Huge 11-foot orca ‘killer whale’ rescued after getting stranded on a beach on the island of Orkney


Free Willy! Huge 11-foot orca ‘killer whale’ is rescued after getting stranded on a beach on the island of Orkney

  • Animal became stranded on the island off Scottish island on Monday
  • The whale was re-floated and became strong enough to swim back out to sea
  • Dan Jarvis, 35, led team from British Divers Marine Life Rescue (BDMLR) to help 

An 11-foot-long orca ‘killer whale’ was rescued after getting stranded on a beach on the Scottish island of Orkney. 

Locals on the island, off the north-eastern coast of Scotland, dashed to help the animal on Monday and were able to re-float it successfully.

And the whale, which was just over 11-feet in length (3.4metres) was eventually strong enough to swim back out to sea.

Dan Jarvis, 35, led a team from the British Divers Marine Life Rescue (BDMLR) to help residents on the island in the recovery mission.

An 11-foot-long orca ‘killer whale’ was rescued after getting stranded on a beach on the Scottish island of Orkney

Locals on the island, off the north-eastern coast of Scotland, dashed to help the animal on Monday and were able to re-float it successfully

Locals on the island, off the north-eastern coast of Scotland, dashed to help the animal on Monday and were able to re-float it successfully

‘Our team were shocked to find this animal was an orca, as it was initially reported as a dolphin. 

‘We do not get many orca visiting the coasts of the UK and as such a live stranding incident is extremely rare,’ Mr Jarvis, the charity’s welfare development and field support officer, said on Thursday.

‘It was an absolute privilege to be so fortunate to have trained BDMLR Medics on the remote island who were quickly and professionally able to provide appropriate aid to the animal and overjoyed that it was able to be successfully refloated.

‘First Aid measures, such as getting the animal upright carefully and supported comfortably, keeping it wet and timing breathing rates, were all employed while an assessment was carried out.’

And the whale, which was just over 11-feet in length (3.4metres) was eventually strong enough to swim back out to sea

And the whale, which was just over 11-feet in length (3.4metres) was eventually strong enough to swim back out to sea

Dan Jarvis, 35, led a team from the British Divers Marine Life Rescue (BDMLR) to help residents on the island in the recovery mission

Dan Jarvis, 35, led a team from the British Divers Marine Life Rescue (BDMLR) to help residents on the island in the recovery mission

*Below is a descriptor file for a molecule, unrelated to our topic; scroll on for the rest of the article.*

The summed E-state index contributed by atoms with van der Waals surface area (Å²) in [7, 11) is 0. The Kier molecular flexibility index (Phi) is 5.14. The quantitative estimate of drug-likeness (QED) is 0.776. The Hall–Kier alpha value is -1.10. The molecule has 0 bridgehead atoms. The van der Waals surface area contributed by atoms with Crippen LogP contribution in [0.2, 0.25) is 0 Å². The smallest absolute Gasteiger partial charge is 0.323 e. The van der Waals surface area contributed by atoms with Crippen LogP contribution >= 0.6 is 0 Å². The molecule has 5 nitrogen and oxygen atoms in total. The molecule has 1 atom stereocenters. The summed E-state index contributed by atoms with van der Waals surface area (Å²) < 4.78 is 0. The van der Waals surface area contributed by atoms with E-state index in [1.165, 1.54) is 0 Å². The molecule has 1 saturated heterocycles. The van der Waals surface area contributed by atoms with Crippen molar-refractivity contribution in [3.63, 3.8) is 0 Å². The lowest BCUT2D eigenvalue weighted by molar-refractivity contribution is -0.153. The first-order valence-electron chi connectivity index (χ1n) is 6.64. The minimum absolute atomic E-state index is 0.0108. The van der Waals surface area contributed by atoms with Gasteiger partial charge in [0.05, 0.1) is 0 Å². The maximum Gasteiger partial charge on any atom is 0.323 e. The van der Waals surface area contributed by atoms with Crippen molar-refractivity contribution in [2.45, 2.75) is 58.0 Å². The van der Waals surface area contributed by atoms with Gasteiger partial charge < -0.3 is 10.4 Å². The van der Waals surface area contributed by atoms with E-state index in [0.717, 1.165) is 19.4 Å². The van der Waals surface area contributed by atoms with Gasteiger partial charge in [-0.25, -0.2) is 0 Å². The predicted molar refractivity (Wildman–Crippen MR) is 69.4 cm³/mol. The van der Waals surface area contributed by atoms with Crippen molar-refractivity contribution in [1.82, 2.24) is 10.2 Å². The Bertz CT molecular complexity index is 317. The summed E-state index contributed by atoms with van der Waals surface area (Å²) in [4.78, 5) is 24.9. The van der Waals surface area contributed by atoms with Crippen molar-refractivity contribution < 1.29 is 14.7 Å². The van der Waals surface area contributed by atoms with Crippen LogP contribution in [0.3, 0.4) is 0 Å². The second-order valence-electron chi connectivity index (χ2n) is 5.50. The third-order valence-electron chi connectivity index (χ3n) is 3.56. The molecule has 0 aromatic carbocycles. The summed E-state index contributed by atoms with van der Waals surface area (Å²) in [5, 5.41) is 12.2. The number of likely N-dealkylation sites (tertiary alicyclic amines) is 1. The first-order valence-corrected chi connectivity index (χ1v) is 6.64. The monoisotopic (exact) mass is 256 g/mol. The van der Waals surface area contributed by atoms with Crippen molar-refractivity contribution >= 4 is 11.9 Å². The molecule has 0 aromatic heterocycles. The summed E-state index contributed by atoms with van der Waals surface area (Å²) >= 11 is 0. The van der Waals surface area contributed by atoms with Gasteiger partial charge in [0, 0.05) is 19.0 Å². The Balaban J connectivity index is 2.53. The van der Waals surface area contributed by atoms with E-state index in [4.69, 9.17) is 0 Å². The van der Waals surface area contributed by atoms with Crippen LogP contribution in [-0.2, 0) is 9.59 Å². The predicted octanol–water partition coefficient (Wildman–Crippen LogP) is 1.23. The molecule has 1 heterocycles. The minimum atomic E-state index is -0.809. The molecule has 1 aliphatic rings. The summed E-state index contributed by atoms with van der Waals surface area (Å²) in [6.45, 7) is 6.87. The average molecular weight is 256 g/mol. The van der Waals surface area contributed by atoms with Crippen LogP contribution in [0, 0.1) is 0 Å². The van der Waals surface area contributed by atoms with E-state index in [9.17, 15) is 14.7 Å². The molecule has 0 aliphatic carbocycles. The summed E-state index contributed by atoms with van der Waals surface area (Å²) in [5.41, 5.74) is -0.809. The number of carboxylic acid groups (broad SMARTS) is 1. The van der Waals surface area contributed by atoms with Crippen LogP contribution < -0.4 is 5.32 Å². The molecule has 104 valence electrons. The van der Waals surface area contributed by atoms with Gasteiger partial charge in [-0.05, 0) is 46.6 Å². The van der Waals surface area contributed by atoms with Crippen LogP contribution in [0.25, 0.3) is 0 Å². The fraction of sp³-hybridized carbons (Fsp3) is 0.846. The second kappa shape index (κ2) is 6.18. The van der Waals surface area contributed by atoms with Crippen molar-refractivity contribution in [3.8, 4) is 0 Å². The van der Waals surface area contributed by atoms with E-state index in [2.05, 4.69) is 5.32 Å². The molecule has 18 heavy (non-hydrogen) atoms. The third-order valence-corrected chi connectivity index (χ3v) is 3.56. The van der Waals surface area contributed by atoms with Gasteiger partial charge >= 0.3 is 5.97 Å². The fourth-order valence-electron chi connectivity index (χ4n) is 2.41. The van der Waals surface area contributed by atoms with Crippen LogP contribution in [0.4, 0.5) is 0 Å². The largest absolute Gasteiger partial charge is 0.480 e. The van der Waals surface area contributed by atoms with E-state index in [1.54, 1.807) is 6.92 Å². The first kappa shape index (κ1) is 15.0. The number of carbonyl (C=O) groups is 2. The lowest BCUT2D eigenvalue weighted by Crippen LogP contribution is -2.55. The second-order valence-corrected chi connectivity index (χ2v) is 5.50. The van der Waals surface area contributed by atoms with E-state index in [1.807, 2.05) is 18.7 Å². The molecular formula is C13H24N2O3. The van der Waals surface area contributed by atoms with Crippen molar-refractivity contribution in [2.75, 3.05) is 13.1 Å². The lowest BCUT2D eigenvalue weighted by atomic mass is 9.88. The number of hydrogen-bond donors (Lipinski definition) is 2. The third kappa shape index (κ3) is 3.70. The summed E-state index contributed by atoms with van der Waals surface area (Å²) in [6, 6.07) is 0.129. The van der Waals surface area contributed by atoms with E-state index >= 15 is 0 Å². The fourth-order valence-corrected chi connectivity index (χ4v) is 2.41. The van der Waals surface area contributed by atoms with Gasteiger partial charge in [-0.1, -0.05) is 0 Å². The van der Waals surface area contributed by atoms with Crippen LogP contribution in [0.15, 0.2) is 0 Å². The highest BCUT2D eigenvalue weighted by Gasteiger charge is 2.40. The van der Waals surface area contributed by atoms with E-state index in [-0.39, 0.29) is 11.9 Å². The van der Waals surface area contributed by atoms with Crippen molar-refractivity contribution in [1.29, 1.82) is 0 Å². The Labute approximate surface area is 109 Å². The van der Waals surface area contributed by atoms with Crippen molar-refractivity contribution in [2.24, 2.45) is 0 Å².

The charity, which responds to more than 2,000 callouts annually, was grateful for the support of locals on Monday

The charity, which responds to more than 2,000 callouts annually, was grateful for the support of locals on Monday

Pictures show rescuers helping the animal to move away after they got it back into the water

Pictures show rescuers helping the animal to move away after they got it back into the water

The charity, which responds to more than 2,000 callouts annually, was grateful for the support of locals on Monday.

Mr Jarvis added: ‘With First Aid being provided, it was able to be refloated on the incoming tide using a specialist dolphin stretcher by the British Divers Marine Life Rescue team along with help from local residents on the island.

‘Once the animal was seen to be fit and strong enough for refloatation a specialist dolphin stretcher was used underneath the animal to support it properly as the water got higher around it, until it was deep enough to swim freely, at which point it took off strongly out to sea.

‘People are thrilled to hear about the rescue work that we do with marine mammals in the UK. 

‘They are often keen to learn about the many threats marine mammals face and what they can do to help reduce and prevent these things from happening, including issues such as pollution and climate change.’

Killer whales: One of the top predators of the sea 

Killer whales, also known as orcas and blackfish, are one of the top predators in the sea.

They are apex predators that have been known to eat most animals, including large sharks.

Highly intelligent and social creatures, they work as a pack to hunt and kill their prey.

Killer whales, also known as orcas and blackfish, are one of the top predators in the sea

Killer whales, also known as orcas and blackfish, are one of the top predators in the sea

Killer whales are technically a species of dolphin but will hunt other types of dolphin for food.

Orcas are considered the largest species of the dolphin family.

They weigh up to 6 tons (5,443 kilograms) and grow to 23 to 32 feet (7 to 9.7 meters) – almost as long as a school bus.

The predators’ diet can vary depending on region but they have been known to eat anything from sea birds and squid to sharks and even moose.

Dolphins do make up a portion of their diet, but footage of it is uncommon.

Killer whales are found in all oceans but are most abundant in colder waters such as Antarctica, around Norway and in Alaska.

The most well-studied killer whale populations live in the eastern North Pacific Ocean.



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